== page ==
In moving to the pharma industry, Ubl will be leading an organization with roughly 10 times the spending power based on current lobbying expenditures. Pharmaceutical Research and Manufacturers of America has spent about $10.3 million so far in 2015, according to the Center for Responsive Politics, while AdvaMed has spent $1.44 million over the same time period.

Arundhati Parmar is senior editor at MD+DI. Reach her at and on Twitter @aparmarbb

 [Image Courtesy of AdvaMed]

Audit of Major Breast Implant Maker Leads to International Scare

The United Kingdom, EU member states, and other countries have suspended sales of products made by the Brazilian firm Silimed amidst an investigation into the safety of its products.  

Qmed Staff


A recent audit of the Brazilian company Silimed has triggered the biggest breast implant scare since the 2010 Poly Implant Prothèse (PIP) debacle, which ultimately led to the jailing of that company's CEO, the shuttering of PIP, and stricter regulatory requirements in the European Union.

In the Silimed case, however, it is still uncertain what the fallout might be. An audit of the company's manufacturing facility by a German notified body detected that some of the products were contaminated with an unknown substance. This in turn has led to the United Kingdom halting sales of Silimed-made product, which include breast implants, breast tissue expanders, and an array of other devices. The company makes 5000 types of implants used for everything from general surgery to bariatric surgery. Other countries such as Switzerland, Ireland and other EU member states, Australia, and New Zealand have also suspended sales of the products made by Silimed.

Santa Barbara, CA-based Sientra, who uses Silimed as a contract manufacturer, has seen its stock take a nosedive during the fallout tied to the alarming audit. On September 24, its stock fell more than 50%.

Silimed, which is the biggest maker of silicone implants in South America and claims to be the third largest implant manufacturer internationally, insists on its website that its products are safe. It adds, however, that it has voluntarily halted sales of its products until "on the European market until local health authorities have received the official technical report [regarding the recent audit]." The company's announcement goes on to say that the levels of unidentified particles was "extremely low" and claims that its products comply with regulatory requirements throughout the world.

The company had been the first South American firm to claim that its silicone breast implants had been approved by FDA.

It is theoretically possible that FDA may rescind its approval of Silimed products following the news, but there is little precedent of FDA following this course of action. It is also possible that the suspension of the CE Mark be overturned in a number of months. "We were able to identify at least one product where the CE mark was suspended and then lifted 3-6 months later; however, we do not believe the product was simultaneously sold in the U.S.," said Stifel analyst Jonathan Block on Streetinsider.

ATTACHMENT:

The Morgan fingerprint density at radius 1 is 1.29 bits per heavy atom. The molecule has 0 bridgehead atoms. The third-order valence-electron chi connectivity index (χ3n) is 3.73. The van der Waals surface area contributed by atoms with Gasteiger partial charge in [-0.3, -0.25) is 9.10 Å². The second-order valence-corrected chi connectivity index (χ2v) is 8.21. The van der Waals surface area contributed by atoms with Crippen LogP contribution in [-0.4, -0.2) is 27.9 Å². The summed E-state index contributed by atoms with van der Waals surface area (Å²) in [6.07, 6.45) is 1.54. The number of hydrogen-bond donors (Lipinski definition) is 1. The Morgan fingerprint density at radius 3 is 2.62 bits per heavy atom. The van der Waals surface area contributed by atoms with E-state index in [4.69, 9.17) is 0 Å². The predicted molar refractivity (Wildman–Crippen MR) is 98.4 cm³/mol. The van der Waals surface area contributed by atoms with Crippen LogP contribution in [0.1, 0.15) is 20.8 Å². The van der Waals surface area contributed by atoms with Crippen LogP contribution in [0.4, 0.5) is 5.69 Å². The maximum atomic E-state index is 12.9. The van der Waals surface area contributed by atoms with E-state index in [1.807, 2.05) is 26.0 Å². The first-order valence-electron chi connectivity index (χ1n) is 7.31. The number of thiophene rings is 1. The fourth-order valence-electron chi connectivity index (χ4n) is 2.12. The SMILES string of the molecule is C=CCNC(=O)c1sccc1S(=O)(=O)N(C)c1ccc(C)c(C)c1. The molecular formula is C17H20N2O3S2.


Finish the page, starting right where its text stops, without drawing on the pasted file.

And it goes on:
Learn more about cutting-edge medical devices at MD&M Philadelphia, October 7-8.

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Heart Monitoring Goes Mobile

Heart Monitoring Goes Mobile

Frank Vinluan

St. Jude Medical's CardioMEMS HF System uses a miniaturized wireless monitoring sensor implanted in the pulmonary artery (above) along with a portable electronic unit and pillow contaning an antenna to measure and transmit data about patients' pulmonary artery pressure.

For decades, the standard in mobile heart monitoring was a bulky device with wires and electrodes that connected to the patient. Patients wore these Holter monitors for one day, perhaps two, in order to record arrhythmias. Though Holter monitors did not replace 12-lead electrocardiograms, they gave doctors a way of capturing a record of a patient’s heartbeat outside of a clinical setting. But Holters are not without problems. Bulky and cumbersome, many patients dislike them, and clinicians see diagnostic limitations in these devices, as well. Holters record heartbeat data for only up to 48 hours—if patients manage to keep the devices on that long.

AliveCor's AliveECG app features an FDA-cleared algorithm to provide real-time atrial fibrillation detection when paired with the company's smartphone heart monitor.

The future of heart monitors is smaller, mobile, and in some cases traces a path to the cloud. A newer line of heart monitors is gaining market traction, representing a confluence of technological developments. Wearable and wireless, these new devices allow patients to shower, sleep, and carry on their lives in ways that Holter monitors do not. These new devices are showing themselves to be as adept as the Holter, and perhaps better, at detecting arrhythmias, such as atrial fibrillation.

That’s significant because arrhythmias are prevalent among Americans and expensive for the healthcare system.
Atrial fibrillation affects between 2.7 million and 6.1 million Americans and costs an estimated $6 billion per year, according to the CDC. Meanwhile, heart failure affects approximately 5.1 million Americans and kills half of those who are diagnosed within five years. The condition leads to an estimated $32 billion in annual healthcare costs, according to the CDC. The global cardiac monitoring and cardiac rhythm management devices market is expected to top $26 billion by 2020, up from more than $21 million in 2015, according to MarketsandMarkets. The research firm does not break out figures for mobile heart monitors specifically, but among the factors it cites for the growing market is the rise in cardiovascular diseases and the launch of new technologies to monitor for them.